Goldman Says US in Dire Straits
Goldman Says US in Dire Straits

Goldman Says US in Dire Straits

Goldman Says US in Dire Straits

Goldman Sachs’ analysts delivered a weekend note on the United States’ fiscal outlook, which carries some worrisome projections looking forward.
It said: «The US fiscal outlook is not good. We project the federal deficit will increase from $825 billion (4.1% of GDP) to $1.250 trillion (5.5% of GDP) by 2021. By 2028, we expect it to rise to $2.05 trillion (7.0% of GDP) in our baseline scenario,» Forex Crunch reported.
«We believe the risks are tilted in the direction of larger deficits than projected. A recession would widen the deficit and boost the debt/GDP ratio. An expanding deficit and debt level is likely to put upward pressure on interest rates, expanding the deficit further.
«A chronic deficit in the range of 6-7% of GDP in the next decade would imply a cumulative boost of around 70 basic point over time,» it said.
Three months ago, Goldman first among the big banks warned that the US fiscal trajectory was dire, warning that «US fiscal policy is on an unusual course» with the budget deficit expected to widen over the next few years, as a result of prior imbalances and recently enacted policies—namely President Donald Trump›s dramatic fiscal stimulus—which should lead to a federal debt/GDP ratio of around 85% of GDP by 2021.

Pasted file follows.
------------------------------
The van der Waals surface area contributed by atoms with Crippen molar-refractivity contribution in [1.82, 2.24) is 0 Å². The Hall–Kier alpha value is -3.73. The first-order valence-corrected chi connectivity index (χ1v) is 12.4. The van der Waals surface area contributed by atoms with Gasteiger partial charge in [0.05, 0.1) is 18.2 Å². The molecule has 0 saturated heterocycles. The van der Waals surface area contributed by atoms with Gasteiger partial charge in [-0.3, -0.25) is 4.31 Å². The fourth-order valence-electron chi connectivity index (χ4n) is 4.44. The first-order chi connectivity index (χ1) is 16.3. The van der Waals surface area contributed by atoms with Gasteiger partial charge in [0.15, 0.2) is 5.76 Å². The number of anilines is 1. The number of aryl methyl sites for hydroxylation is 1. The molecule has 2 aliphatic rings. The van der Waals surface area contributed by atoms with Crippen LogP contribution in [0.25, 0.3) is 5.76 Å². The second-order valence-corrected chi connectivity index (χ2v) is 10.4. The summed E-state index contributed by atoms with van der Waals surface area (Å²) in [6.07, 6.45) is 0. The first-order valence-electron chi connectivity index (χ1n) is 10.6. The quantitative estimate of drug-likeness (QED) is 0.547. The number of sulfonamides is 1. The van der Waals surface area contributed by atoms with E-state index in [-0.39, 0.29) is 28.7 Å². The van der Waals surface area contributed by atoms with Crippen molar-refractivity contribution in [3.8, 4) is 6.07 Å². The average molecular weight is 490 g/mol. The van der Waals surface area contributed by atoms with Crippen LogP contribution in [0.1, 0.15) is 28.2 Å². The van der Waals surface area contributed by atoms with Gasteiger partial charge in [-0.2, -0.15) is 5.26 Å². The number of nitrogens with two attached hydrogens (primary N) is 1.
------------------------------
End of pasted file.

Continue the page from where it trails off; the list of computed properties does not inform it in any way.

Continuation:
This, Goldman›s economists warned, stands in contrast to the typical relationship between the economic cycle and the budget balance, which shows that the US deficit should be small and shrinking, not large and growing at this stage in the business cycle when the unemployment rate is near its cyclical lows.
But the biggest risk by far, according to Goldman, was the rising interest expense on the federal debt, which all else equal, would send the US into banana republic «uncharted territory».
This is what Goldman warned back in February:  We project that, if congress continues to extend existing policies, including the recently enacted tax and spending legislation, federal debt will slightly exceed 100% of GDP and interest expense will rise to around 3.5% of GDP, putting the US in a worse fiscal position than the experience of the 1940s or 1990s.



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